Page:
In a keenly contested election today in Geneva, India's Rajendra Pachauri captured nearly 60% of the vote in defeating the current chair of the Intergovernmental Panel on Climate Change (IPCC), American Robert Watson. Pachauri is director general of the nonprofit Tata Energy Research Institute in New Delhi, and Watson is chief scientist for the World Bank. The tally was 76 to 49, with a third candidate, Brazil's Jose Goldemberg, receiving 7 votes.
IPCC was set up in 1988 by the World Meteorological Organization and the United Nations Environment Program to assess the scientific, social, and economic issues related to human-induced climate change. Its reports, published roughly every 5 years, have shaped the debate through careful analysis of the science and impact of climate change, and of ways to mitigate and adapt to it.
Pachauri, an economist and an industrial engineer, was nominated for a 5-year term by the Indian government and openly backed by the Bush Administration, which chose not to renominate Watson (see ScienceNOW, 10 April). Watson was appointed by the Clinton Administration and served in the White House as a senior environmental official, and he did not support the Bush Administration's position on the 1997 Kyoto climate treaty.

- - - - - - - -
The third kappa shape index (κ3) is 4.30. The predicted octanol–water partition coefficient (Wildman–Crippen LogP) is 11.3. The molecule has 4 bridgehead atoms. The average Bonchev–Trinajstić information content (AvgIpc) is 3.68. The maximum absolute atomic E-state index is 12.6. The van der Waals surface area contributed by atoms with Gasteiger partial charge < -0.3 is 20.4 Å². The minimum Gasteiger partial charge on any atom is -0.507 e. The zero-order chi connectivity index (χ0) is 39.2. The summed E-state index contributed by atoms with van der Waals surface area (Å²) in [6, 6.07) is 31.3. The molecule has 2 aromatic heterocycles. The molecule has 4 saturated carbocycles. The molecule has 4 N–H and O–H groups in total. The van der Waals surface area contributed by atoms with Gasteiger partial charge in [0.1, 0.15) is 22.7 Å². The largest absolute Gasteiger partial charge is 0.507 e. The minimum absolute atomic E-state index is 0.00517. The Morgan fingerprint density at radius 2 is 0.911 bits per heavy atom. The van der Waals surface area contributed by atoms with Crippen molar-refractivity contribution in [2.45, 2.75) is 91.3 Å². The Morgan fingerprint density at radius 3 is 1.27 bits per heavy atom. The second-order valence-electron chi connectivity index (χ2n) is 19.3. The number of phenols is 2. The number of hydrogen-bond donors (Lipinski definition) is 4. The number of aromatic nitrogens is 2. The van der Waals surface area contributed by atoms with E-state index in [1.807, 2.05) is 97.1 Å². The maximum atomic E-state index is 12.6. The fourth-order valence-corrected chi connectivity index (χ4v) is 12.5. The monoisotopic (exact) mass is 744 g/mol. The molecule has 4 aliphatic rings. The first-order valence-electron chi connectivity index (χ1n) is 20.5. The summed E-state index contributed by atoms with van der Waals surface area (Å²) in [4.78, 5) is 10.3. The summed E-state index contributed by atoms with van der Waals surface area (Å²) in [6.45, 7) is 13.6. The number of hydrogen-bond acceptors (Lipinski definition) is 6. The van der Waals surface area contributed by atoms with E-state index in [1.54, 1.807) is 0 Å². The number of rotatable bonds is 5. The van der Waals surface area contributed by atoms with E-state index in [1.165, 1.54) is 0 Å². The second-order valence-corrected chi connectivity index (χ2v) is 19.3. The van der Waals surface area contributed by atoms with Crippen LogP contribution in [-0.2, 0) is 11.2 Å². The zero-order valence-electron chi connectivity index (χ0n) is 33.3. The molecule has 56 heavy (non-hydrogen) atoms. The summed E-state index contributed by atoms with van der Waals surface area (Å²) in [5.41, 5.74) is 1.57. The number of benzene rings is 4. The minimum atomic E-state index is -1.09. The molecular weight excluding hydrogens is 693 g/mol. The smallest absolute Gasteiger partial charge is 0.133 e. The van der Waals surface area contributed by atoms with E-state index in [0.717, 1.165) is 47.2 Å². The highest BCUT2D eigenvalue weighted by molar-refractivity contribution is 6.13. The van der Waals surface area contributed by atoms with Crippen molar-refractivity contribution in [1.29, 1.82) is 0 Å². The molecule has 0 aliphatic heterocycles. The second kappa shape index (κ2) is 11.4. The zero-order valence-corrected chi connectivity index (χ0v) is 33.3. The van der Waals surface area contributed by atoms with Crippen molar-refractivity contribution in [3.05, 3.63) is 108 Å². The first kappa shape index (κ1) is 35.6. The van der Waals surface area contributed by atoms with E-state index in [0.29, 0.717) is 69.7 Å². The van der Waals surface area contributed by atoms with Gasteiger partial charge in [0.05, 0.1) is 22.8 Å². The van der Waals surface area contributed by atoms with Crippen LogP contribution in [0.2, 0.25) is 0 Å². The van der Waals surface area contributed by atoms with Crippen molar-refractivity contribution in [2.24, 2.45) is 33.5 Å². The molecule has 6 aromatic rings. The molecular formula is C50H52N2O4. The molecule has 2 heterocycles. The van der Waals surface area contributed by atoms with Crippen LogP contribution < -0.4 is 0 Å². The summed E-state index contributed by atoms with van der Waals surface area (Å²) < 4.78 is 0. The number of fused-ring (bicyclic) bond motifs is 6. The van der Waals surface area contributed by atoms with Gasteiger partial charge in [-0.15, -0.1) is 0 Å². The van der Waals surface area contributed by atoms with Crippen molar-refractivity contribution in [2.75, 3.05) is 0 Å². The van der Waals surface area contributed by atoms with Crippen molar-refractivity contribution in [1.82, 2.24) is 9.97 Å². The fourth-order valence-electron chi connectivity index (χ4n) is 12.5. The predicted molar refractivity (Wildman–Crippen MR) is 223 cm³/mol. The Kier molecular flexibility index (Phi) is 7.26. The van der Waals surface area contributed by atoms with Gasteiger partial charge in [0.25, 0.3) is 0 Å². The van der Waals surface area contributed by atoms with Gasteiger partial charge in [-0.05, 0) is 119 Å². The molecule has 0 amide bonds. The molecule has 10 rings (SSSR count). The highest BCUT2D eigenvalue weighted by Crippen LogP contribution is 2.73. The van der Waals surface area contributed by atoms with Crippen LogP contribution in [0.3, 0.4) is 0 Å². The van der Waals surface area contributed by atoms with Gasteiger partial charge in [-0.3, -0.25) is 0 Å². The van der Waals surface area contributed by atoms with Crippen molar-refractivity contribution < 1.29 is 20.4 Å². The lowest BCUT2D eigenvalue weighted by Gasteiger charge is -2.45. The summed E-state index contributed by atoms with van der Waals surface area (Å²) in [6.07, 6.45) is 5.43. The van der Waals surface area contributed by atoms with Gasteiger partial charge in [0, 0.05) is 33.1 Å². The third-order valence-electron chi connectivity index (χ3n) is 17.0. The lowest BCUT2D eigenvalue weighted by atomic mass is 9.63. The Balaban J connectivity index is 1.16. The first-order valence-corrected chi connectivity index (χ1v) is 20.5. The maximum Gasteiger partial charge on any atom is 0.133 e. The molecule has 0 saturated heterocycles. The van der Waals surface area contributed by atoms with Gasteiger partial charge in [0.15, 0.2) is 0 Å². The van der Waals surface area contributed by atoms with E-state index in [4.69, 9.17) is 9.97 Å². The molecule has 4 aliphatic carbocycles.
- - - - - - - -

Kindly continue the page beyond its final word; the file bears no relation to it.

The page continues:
Asked before the vote about the role of the IPCC chair, Pachauri said that he would not criticize any individual government's position on climate change: "The chairperson has to remain politically neutral." He said that the time has come for IPCC to place more emphasis on "regional assessments, local assessments, and outreach activities."
Environmental groups and scientists who had backed Watson are taking a wait-and-see attitude. "The Bush Administration and the fossil fuel industry cynically promoted Dr. Pachauri's election in hopes that the IPCC, under his leadership, would be less credible and effective than under Dr. Watson," says Peter Frumhoff of the Union of Concerned Scientists, based in Cambridge, Massachusetts. "Dr. Pachauri and the climate science community must now work together to prove them wrong."